It was basically like them saying, “feel something, now!”

Scene from Ghost of Tsushima

Of course, after all this traipsing, the old lady f*cking dies on you in an abrupt manner that felt incredibly heavy-handed, making it one of the oddest quest lines I’ve ever played through in recent memory.

There are elements here that I can obviously identify the developers were hoping to shoot for, but I think it was poorly executed.

Other character quest lines, while being mostly unique, had a similar MO of just feeling uncomfortable playing through. Whether it’s the conman who constantly f*cks up and is clearly not trustworthy—but you somehow trust him anyway—to an old archery master who is the epitome of the words “this old bitch,” I sped through these so I could just be done with it.

The generic quests are extremely similar, so they frankly get stale very quickly. It’s always some combination of going to some place, searching the area for ambiguous clues, following said clues to a nearby location where Mongols have committed atrocities, killing the Mongols, and returning to start.

Just typing that made me realize how repetitive a lot of this game can be when you’ve managed to master the combat system because you’re no longer in any threat of danger. In fact, I think I have died more from jumping off cliffs that are too high, rather than a Mongol blade.

Adding to the monotony is the constant insertion of generic cutscenes for the simplest player-to-nonplayer character interactions. The example that pissed me off the most was saving some poor peasant from a Mongol patrol in an almost annoyingly frequent randomly occurring event, and then as a reward, watching the peasant thank me for 30 seconds and hand me a pittance of supplies as thanks.

This may not seem like such a big deal, but imagine an immersion-breaking cutscene for a relatively worthless interaction. Then multiply that by 50 for the number of times I saw that specific instance, and then add another 40 other animations shoehorned into mundane tasks that you have to watch 50 times. You can’t help but roll your eyes.

Speaking of eyes, while the combat and ambient meandering animation around the map was pretty good, the developers had issues realistically animating facial expressions. I think it had something to do with how everyone has these 1000-yard stares at all times, no matter what emotion is being conveyed.

Scene from Ghost of Tsushima

It was a bit unsettling because this unblinking gaze gave off a real “skinwalker” vibe and occasionally took me out of the experience.

My final thought on the narrative is that I didn’t appreciate the inflexibility of it all.

I’m not asking for multiple endings or dialogue trees or any of that shit, I can respect we are playing Jin Sakai’s personal journey here and I can appreciate the allure of a tight story. However, I wish they had altered the dialogue to reflect what was actually happening at that point in the saga.

As mentioned, you’re constantly struggling against the dated and draconian edicts present in patriarchal feudalistic Japan, so whenever Uncle Shimura’s fabulous mustache is in the vicinity, you’ll get an earful about the “samurai way.”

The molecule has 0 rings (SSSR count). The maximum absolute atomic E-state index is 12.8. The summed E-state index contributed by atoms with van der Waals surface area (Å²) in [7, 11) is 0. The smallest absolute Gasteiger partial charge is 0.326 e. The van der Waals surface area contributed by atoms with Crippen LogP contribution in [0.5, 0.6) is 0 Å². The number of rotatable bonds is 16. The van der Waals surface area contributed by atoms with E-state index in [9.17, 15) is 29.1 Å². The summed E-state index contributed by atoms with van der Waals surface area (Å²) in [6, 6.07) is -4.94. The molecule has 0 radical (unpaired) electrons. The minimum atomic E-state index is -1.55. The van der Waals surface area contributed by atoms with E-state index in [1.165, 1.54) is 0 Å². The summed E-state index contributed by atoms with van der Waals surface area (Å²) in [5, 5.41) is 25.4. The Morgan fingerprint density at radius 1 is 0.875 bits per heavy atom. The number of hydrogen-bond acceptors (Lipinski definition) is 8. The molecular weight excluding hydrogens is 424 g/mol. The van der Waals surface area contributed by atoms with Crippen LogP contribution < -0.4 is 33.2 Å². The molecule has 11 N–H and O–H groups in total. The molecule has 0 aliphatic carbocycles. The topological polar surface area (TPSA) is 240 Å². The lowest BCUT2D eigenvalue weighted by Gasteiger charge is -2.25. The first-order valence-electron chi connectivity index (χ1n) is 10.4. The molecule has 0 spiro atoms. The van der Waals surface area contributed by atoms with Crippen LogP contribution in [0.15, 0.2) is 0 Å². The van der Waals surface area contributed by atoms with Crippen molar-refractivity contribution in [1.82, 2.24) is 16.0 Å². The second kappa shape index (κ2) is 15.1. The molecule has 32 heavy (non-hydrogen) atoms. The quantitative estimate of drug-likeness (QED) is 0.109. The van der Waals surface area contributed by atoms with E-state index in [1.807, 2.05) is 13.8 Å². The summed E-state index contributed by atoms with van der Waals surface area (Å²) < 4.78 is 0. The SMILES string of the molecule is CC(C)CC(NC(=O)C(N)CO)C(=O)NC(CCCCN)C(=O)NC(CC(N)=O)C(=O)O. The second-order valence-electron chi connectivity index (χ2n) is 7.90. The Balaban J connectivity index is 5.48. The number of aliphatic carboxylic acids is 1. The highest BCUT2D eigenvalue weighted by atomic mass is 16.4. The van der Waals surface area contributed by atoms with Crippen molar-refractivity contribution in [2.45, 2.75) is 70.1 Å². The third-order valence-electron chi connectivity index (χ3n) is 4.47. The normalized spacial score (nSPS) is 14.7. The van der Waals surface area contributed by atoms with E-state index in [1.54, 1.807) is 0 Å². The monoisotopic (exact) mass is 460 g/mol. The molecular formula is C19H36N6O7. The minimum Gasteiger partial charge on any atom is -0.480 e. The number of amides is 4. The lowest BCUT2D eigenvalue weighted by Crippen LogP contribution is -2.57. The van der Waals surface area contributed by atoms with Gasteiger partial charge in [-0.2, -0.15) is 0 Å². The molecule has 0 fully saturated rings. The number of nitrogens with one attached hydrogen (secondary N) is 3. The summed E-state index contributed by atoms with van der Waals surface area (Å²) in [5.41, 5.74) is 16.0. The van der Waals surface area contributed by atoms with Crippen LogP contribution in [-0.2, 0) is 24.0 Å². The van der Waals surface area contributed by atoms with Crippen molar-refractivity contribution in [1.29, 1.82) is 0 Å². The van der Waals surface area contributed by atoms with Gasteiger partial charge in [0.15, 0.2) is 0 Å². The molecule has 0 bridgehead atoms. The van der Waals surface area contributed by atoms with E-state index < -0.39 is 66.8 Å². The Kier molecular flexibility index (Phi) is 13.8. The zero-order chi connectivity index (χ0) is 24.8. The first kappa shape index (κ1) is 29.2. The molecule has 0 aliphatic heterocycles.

While this is certainly very annoying, what makes matters worse is that even if you do a mission together and refrain from using ninja-esque skills or tactics, he will still act as you had in a subsequent dialogue.

This is just a single example, but I found it weird that, for a game this polished, they wouldn’t at least have a separate post-mission cutscene for deviating in such an obvious manner.

Likewise, depending on which order you perform missions and such, dialogue you encounter later may refer to things that you’ve already completed as if they haven’t happened yet.

This, topped off with there being relatively few character models, lent to the aforementioned feeling that I wasn’t actually in Tsushima, but more that I was trapped in the Matrix.

Miscellaneous: What Would Have Made Ghost of Tsushima Better?

As I type this last segment, it’s been eight days since I last played Ghost of Tsushima. Part of that is because I’ve been busy at my day job, but the other is that I’ve simply not been interested in it as much.

I plan to do a few milestones a day (roughly 20-30 minutes worth) so I can complete what was a solid experience overall, but any more than that is very dubious to consider.

This got me thinking about what they could have done beyond the paragraphs above to make the game more seamless.

First and foremost, Ghost of Tsushima needed more duels, and they needed more duels with kookier characters. In my book, any fight that lasted longer than two seconds was a good one, and the more grandiose the scene or the wilder the character, the more fun it became.

Scene from Ghost of Tsushima

The mission that springs to mind that was absolute peak enjoyment was a “Mythic Tale” where Jin Sakai is told about a legendary folktale that often included an item or technique that you would have to uncover.

Jin is told about the legend of the Lightning Strike, a sword that moves so fast it calls down lightning and defeats a demon horde. Of course, this is absolute bullshit, but a murderer has been killing his way across the island to learn the technique.

Jin eventually fights this dude, beats him, and lightning poetically strikes his enemy as he lands the last blow.

While a bit campy if you really think about it, there is no denying that the duel was fun, the scene was electric (pun intended), and the reward is valuable.